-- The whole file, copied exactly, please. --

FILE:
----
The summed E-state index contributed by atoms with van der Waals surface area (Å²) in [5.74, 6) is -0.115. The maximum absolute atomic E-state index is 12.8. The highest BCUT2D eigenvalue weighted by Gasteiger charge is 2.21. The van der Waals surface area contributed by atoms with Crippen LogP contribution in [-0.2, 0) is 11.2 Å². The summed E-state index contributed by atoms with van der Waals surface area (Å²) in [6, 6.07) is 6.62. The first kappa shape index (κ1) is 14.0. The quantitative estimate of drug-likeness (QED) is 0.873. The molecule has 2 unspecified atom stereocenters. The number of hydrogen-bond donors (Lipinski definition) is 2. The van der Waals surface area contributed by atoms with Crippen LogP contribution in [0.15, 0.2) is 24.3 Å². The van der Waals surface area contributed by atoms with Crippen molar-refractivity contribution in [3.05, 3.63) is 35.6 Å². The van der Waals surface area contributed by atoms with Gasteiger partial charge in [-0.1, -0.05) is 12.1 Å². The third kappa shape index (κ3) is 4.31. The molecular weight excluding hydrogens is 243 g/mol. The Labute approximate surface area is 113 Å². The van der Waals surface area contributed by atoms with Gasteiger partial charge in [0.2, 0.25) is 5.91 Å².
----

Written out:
The summed E-state index contributed by atoms with van der Waals surface area (Å²) in [5.74, 6) is -0.115. The maximum absolute atomic E-state index is 12.8. The highest BCUT2D eigenvalue weighted by Gasteiger charge is 2.21. The van der Waals surface area contributed by atoms with Crippen LogP contribution in [-0.2, 0) is 11.2 Å². The summed E-state index contributed by atoms with van der Waals surface area (Å²) in [6, 6.07) is 6.62. The first kappa shape index (κ1) is 14.0. The quantitative estimate of drug-likeness (QED) is 0.873. The molecule has 2 unspecified atom stereocenters. The number of hydrogen-bond donors (Lipinski definition) is 2. The van der Waals surface area contributed by atoms with Crippen LogP contribution in [0.15, 0.2) is 24.3 Å². The van der Waals surface area contributed by atoms with Crippen molar-refractivity contribution in [3.05, 3.63) is 35.6 Å². The van der Waals surface area contributed by atoms with Gasteiger partial charge in [-0.1, -0.05) is 12.1 Å². The third kappa shape index (κ3) is 4.31. The molecular weight excluding hydrogens is 243 g/mol. The Labute approximate surface area is 113 Å². The van der Waals surface area contributed by atoms with Gasteiger partial charge in [0.2, 0.25) is 5.91 Å².